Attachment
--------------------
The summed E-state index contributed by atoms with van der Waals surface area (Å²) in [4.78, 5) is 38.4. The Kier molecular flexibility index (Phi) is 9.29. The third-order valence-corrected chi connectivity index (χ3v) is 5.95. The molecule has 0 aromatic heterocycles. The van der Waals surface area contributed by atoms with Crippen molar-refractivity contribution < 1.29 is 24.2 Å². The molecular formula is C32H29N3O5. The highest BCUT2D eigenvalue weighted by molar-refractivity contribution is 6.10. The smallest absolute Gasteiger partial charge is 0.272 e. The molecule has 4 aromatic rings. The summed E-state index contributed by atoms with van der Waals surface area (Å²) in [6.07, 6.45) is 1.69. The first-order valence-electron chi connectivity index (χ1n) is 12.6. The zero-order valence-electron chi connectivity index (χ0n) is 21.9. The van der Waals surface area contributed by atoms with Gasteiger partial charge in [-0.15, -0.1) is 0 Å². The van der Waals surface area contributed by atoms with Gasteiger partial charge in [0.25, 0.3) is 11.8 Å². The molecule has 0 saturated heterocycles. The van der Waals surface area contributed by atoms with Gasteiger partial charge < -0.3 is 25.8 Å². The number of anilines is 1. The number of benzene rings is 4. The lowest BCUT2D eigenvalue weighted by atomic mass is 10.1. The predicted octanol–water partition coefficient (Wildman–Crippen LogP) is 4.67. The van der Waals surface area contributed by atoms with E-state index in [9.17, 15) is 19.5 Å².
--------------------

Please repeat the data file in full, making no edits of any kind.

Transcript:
The summed E-state index contributed by atoms with van der Waals surface area (Å²) in [4.78, 5) is 38.4. The Kier molecular flexibility index (Phi) is 9.29. The third-order valence-corrected chi connectivity index (χ3v) is 5.95. The molecule has 0 aromatic heterocycles. The van der Waals surface area contributed by atoms with Crippen molar-refractivity contribution < 1.29 is 24.2 Å². The molecular formula is C32H29N3O5. The highest BCUT2D eigenvalue weighted by molar-refractivity contribution is 6.10. The smallest absolute Gasteiger partial charge is 0.272 e. The molecule has 4 aromatic rings. The summed E-state index contributed by atoms with van der Waals surface area (Å²) in [6.07, 6.45) is 1.69. The first-order valence-electron chi connectivity index (χ1n) is 12.6. The zero-order valence-electron chi connectivity index (χ0n) is 21.9. The van der Waals surface area contributed by atoms with Gasteiger partial charge in [-0.15, -0.1) is 0 Å². The van der Waals surface area contributed by atoms with Gasteiger partial charge in [0.25, 0.3) is 11.8 Å². The molecule has 0 saturated heterocycles. The van der Waals surface area contributed by atoms with Gasteiger partial charge < -0.3 is 25.8 Å². The number of anilines is 1. The number of benzene rings is 4. The lowest BCUT2D eigenvalue weighted by atomic mass is 10.1. The predicted octanol–water partition coefficient (Wildman–Crippen LogP) is 4.67. The van der Waals surface area contributed by atoms with E-state index in [9.17, 15) is 19.5 Å².